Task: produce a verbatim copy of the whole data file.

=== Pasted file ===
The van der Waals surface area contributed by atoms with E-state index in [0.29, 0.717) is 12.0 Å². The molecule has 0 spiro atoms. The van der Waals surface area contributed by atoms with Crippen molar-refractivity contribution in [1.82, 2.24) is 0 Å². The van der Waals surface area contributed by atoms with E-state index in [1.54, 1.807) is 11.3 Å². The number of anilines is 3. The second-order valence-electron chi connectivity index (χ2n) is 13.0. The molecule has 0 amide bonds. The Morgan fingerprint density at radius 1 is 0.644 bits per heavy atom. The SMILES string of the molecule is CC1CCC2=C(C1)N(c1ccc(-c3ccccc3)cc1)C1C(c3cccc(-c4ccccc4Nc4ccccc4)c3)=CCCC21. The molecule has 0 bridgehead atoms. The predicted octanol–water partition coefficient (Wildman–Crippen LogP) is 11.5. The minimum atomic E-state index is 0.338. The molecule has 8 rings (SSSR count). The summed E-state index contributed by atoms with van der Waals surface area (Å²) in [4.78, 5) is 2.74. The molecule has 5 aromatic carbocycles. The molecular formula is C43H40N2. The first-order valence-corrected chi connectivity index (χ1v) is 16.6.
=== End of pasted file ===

The van der Waals surface area contributed by atoms with E-state index in [0.29, 0.717) is 12.0 Å². The molecule has 0 spiro atoms. The van der Waals surface area contributed by atoms with Crippen molar-refractivity contribution in [1.82, 2.24) is 0 Å². The van der Waals surface area contributed by atoms with E-state index in [1.54, 1.807) is 11.3 Å². The number of anilines is 3. The second-order valence-electron chi connectivity index (χ2n) is 13.0. The molecule has 0 amide bonds. The Morgan fingerprint density at radius 1 is 0.644 bits per heavy atom. The SMILES string of the molecule is CC1CCC2=C(C1)N(c1ccc(-c3ccccc3)cc1)C1C(c3cccc(-c4ccccc4Nc4ccccc4)c3)=CCCC21. The molecule has 0 bridgehead atoms. The predicted octanol–water partition coefficient (Wildman–Crippen LogP) is 11.5. The minimum atomic E-state index is 0.338. The molecule has 8 rings (SSSR count). The summed E-state index contributed by atoms with van der Waals surface area (Å²) in [4.78, 5) is 2.74. The molecule has 5 aromatic carbocycles. The molecular formula is C43H40N2. The first-order valence-corrected chi connectivity index (χ1v) is 16.6.